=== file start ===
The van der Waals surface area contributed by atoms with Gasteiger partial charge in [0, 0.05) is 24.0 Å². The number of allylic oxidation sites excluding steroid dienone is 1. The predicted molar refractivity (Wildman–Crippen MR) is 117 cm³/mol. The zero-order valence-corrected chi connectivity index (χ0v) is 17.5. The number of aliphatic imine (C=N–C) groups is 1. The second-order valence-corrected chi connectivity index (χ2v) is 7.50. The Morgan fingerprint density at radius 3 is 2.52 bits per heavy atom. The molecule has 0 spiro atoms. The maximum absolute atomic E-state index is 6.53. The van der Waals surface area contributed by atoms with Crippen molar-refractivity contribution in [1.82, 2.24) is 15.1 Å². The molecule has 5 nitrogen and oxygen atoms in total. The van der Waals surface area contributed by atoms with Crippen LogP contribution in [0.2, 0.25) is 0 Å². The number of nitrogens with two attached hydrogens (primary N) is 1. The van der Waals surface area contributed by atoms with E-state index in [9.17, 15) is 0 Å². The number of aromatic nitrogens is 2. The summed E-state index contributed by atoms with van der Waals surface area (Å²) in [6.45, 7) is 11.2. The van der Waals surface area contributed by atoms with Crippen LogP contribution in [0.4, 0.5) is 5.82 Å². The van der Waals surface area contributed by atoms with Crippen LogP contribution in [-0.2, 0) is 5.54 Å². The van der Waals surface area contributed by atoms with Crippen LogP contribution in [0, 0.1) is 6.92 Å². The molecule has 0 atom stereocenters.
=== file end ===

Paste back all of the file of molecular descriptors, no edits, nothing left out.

The van der Waals surface area contributed by atoms with Gasteiger partial charge in [0, 0.05) is 24.0 Å². The number of allylic oxidation sites excluding steroid dienone is 1. The predicted molar refractivity (Wildman–Crippen MR) is 117 cm³/mol. The zero-order valence-corrected chi connectivity index (χ0v) is 17.5. The number of aliphatic imine (C=N–C) groups is 1. The second-order valence-corrected chi connectivity index (χ2v) is 7.50. The Morgan fingerprint density at radius 3 is 2.52 bits per heavy atom. The molecule has 0 spiro atoms. The maximum absolute atomic E-state index is 6.53. The van der Waals surface area contributed by atoms with Crippen molar-refractivity contribution in [1.82, 2.24) is 15.1 Å². The molecule has 5 nitrogen and oxygen atoms in total. The van der Waals surface area contributed by atoms with Crippen LogP contribution in [0.2, 0.25) is 0 Å². The number of nitrogens with two attached hydrogens (primary N) is 1. The van der Waals surface area contributed by atoms with E-state index in [9.17, 15) is 0 Å². The number of aromatic nitrogens is 2. The summed E-state index contributed by atoms with van der Waals surface area (Å²) in [6.45, 7) is 11.2. The van der Waals surface area contributed by atoms with Crippen LogP contribution in [0.4, 0.5) is 5.82 Å². The van der Waals surface area contributed by atoms with Crippen LogP contribution in [-0.2, 0) is 5.54 Å². The van der Waals surface area contributed by atoms with Crippen LogP contribution in [0, 0.1) is 6.92 Å². The molecule has 0 atom stereocenters.